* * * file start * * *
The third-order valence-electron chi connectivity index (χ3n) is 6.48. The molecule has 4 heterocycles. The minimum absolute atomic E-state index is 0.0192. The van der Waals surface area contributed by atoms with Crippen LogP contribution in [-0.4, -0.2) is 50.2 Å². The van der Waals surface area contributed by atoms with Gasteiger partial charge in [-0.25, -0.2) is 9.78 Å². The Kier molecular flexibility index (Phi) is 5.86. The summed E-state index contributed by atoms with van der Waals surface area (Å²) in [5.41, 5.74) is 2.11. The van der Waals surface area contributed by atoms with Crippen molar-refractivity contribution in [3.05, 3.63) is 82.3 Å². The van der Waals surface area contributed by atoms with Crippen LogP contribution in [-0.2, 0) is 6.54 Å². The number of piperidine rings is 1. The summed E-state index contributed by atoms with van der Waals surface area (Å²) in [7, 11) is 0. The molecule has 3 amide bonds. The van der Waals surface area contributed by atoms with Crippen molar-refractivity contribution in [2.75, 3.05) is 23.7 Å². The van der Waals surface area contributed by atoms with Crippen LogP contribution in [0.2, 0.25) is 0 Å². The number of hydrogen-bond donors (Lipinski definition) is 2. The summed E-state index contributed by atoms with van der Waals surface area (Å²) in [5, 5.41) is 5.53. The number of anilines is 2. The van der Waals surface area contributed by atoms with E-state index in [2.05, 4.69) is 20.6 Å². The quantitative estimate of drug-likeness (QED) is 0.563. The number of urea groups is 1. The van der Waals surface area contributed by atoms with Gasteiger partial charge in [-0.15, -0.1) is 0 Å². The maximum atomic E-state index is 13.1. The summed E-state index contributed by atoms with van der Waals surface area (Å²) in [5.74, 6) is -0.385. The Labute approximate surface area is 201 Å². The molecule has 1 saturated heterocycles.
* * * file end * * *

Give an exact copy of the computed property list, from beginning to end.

The third-order valence-electron chi connectivity index (χ3n) is 6.48. The molecule has 4 heterocycles. The minimum absolute atomic E-state index is 0.0192. The van der Waals surface area contributed by atoms with Crippen LogP contribution in [-0.4, -0.2) is 50.2 Å². The van der Waals surface area contributed by atoms with Gasteiger partial charge in [-0.25, -0.2) is 9.78 Å². The Kier molecular flexibility index (Phi) is 5.86. The summed E-state index contributed by atoms with van der Waals surface area (Å²) in [5.41, 5.74) is 2.11. The van der Waals surface area contributed by atoms with Crippen molar-refractivity contribution in [3.05, 3.63) is 82.3 Å². The van der Waals surface area contributed by atoms with Crippen LogP contribution in [-0.2, 0) is 6.54 Å². The number of piperidine rings is 1. The summed E-state index contributed by atoms with van der Waals surface area (Å²) in [7, 11) is 0. The molecule has 3 amide bonds. The van der Waals surface area contributed by atoms with Crippen molar-refractivity contribution in [2.75, 3.05) is 23.7 Å². The van der Waals surface area contributed by atoms with Crippen LogP contribution in [0.2, 0.25) is 0 Å². The number of hydrogen-bond donors (Lipinski definition) is 2. The summed E-state index contributed by atoms with van der Waals surface area (Å²) in [5, 5.41) is 5.53. The number of anilines is 2. The van der Waals surface area contributed by atoms with E-state index in [2.05, 4.69) is 20.6 Å². The quantitative estimate of drug-likeness (QED) is 0.563. The number of urea groups is 1. The van der Waals surface area contributed by atoms with Gasteiger partial charge in [-0.15, -0.1) is 0 Å². The maximum atomic E-state index is 13.1. The summed E-state index contributed by atoms with van der Waals surface area (Å²) in [5.74, 6) is -0.385. The Labute approximate surface area is 201 Å². The molecule has 1 saturated heterocycles.